Category Archives: Mammals

The landscape view

How far can a Peregrine see?

This pair, high up in a massive Grey Box, would certainly have a commanding view of the landscape.

From ground level I can only look on … and wonder.

Peregrine Falcon (female), Newstead area, 28th June 2022

Peregrine Falcon (male)

Grey Kangaroos

Rakali encounter

This was quite a memorable encounter.

It was the hour before dusk and as I stood quietly beside Muckleford Creek a familiar shape could be discerned moving along the margin between the water and the bank, occasionally pausing. Its identity soon became apparent.

A Rakali, otherwise known as the Water Rat Hydromys chrysogaster, spent the next hour with me as I watched on, fascinated. It was foraging both along the shoreline and in the water, diving numerous times around clumps of Water Ribbons in search of a meal. Feeding on invertebrates such as yabbies and mussels, they will also take small juvenile birds and eggs if the opportunity presents.

Rakali are a reasonably common inhabitant of the Loddon River and its tributaries, also occurring in Cairn Curran Reservoir. They can also apparently be found in bush dams but I’ve never observed one locally in this habitat.

They breed in late winter and spring and produce a litter of one to seven (usually four or five) offspring. Some females may breed multiple times over this period. The denning behaviour of Rakali is little known, but they are known to build a burrow close to water, often under an overhanging bank. This individual disappeared into the same spot on three occasions when it returned from foraging. The last image in this series shows the location of what I suspect is the den.

Rakali are native rodents, one of roughly 60 species recorded across Australia, of which around ten are now extinct. Sadly, many of these unique animals have been lost to the dual depredations of habitat loss and feral pests. Rakali is a survivor … not so species such as the evocatively named White footed Rabbit-rat which once inhabited the woodlands and stream systems of central Victoria.


Rakali, Muckleford Creek, 28th June 2022













Rakali can often be found by looking out for their ‘feeding tables’, such as a suitable log or rock, where they consume their meals and deposit the remnants. The ‘feeding table’ pictured below lacks the usual crustacean skeletons or mollusc shells … a little baffling.


Rakali feeding station


Rakali at den entrance

Easily distracted

It takes something a little more than the ordinary to distract me from watching Sacred Kingfishers.

This Yellow-footed Antechinus did the trick as I watched its athletic foraging antics. This species is equally adept on the ground – clinging to a near vertical earthen bank, as it is when searching for prey amongst the branches of a Grey Box.


Yellow-footed Antechinus, Newstead area, 5th January 2021











It’s not every day …

… that you get a chance to spend some time with a family of Tuans Phascogale tapoatafa.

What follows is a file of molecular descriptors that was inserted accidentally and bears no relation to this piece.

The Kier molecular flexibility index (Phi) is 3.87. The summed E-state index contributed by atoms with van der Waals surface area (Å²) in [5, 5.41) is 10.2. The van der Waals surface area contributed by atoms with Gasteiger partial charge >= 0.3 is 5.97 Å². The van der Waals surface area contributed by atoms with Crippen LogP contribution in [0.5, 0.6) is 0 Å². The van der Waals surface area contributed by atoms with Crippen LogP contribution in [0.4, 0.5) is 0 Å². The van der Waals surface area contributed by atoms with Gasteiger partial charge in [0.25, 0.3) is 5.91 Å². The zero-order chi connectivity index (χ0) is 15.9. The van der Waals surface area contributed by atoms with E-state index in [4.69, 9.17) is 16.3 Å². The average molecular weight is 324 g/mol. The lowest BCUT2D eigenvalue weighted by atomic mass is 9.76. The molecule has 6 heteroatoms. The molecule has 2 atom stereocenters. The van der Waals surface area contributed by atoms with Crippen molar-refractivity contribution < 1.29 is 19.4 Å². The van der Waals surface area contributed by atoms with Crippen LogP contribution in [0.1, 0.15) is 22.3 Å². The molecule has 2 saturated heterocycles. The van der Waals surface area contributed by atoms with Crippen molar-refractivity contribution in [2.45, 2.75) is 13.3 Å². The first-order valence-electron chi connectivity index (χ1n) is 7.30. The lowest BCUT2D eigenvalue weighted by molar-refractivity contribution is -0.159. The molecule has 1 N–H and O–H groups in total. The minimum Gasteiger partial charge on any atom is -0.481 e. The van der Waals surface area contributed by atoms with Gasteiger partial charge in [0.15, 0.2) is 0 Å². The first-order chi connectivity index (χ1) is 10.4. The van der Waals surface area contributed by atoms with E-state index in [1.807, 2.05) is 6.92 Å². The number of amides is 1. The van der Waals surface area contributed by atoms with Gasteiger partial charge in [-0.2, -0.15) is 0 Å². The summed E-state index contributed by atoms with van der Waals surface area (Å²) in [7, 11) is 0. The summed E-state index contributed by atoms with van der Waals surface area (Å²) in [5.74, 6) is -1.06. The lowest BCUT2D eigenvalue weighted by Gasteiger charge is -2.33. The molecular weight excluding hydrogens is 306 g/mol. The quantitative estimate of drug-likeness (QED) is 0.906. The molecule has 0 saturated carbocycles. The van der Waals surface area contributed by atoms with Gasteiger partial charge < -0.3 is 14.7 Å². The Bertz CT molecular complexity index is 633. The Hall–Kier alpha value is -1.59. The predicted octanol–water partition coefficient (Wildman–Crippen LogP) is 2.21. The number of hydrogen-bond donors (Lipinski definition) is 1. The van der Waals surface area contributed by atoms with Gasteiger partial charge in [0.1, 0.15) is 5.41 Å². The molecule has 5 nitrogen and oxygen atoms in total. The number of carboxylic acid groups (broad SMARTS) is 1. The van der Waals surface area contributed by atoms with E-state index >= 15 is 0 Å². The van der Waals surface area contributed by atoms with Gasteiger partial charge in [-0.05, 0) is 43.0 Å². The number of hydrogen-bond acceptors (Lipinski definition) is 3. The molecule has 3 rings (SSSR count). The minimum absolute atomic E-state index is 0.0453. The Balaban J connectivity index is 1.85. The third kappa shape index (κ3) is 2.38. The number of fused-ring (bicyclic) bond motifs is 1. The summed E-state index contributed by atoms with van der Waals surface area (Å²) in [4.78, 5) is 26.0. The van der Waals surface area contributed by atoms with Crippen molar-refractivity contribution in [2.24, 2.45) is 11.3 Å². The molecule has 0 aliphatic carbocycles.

Earlier this week I had the opportunity to observe a family of these remarkable animals, also known as Brush-tailed Phascogales, near Green Gully Creek – a small tributary of the Loddon River to the west of Newstead.

Tuans are Dasyurids, a unique family of marsupial carnivores that includes species such as the Tasmanian Devil, Spot-tailed Quoll and a local favourite, the Yellow-footed Antechinus. Tuans are ‘rat-sized’ with a pointy snout, sharp teeth and a distinctive ‘bottle-brush’ tail which is almost the same length as the rest of the body. They are widespread throughout the box-ironbark country, but rarely seen  – this is only the second time I’ve ever been able to photograph one outside a nest box. Tuans are classified as vulnerable in Victoria.

On this occasion we observed at least three individuals – I suspect an adult female and two immature individuals – emerging from a den at the base of a large eucalypt. A well-placed nest box higher in the tree is also being used by the animals. For more than an hour we watched on in awe as they foraged actively around the den – on the trunk and branches of the gum and also on a nearby Blackwood Wattle.

The extraordinary breeding cycle of the Tuan will be well-known to many folks … the adults mate in late autumn and early winter, then all the males die! The gestation period lasts about a month, with litters of 6-8 youngsters rapidly replenishing the population until the cycle repeats itself again the following year. Some females apparently survive for up to 3 years. Tuans are voracious hunters – they feed mainly on insects but will also eat bird eggs, nestlings and nectar. Backyard poultry can also fall victim to a hungry Tuan!


Tuan (Brush-tailed Phascogale), Green Gully Creek Newstead, 22nd November 2021

















The train passes through Strangways

Although they’re quite common at our place at Strangways, it’s always a special delight to encounter an Echidna. So an Echidna train is a real (and much rarer) treat. On Sunday, three of these gorgeous animals trooped past our front yard in an amorous promenade.

An echidna train on the move. The female is the middle of the three at this point.

Echidnas have a very particular mating protocol, as one would expect for such a prickly animal. When a female is ready to mate, she is followed by a number of males in what biologists call a train. Trains usually consist of 3-5 animals, but up to eleven have been recorded.

The lady leads. She seems to have some damaged bristles on her back.

The males become very focused as they follow the female to whatever place she decides is the safest for mating to occur. The female checked out quite a few logs and old stumps before she moved on. One of the males would periodically sniff at her tail on the way.

On of the males sniffing the female’s tail.

He would also occasionally roll onto his side behind her and push his tail into hers, apparently trying to get in early, but with little interest from the female. Typically, mating waits until the train is in a safe place and the male has to dig his way under her to get access with his tail under hers. During copulation, his penis will grow to 1/3 of his body length.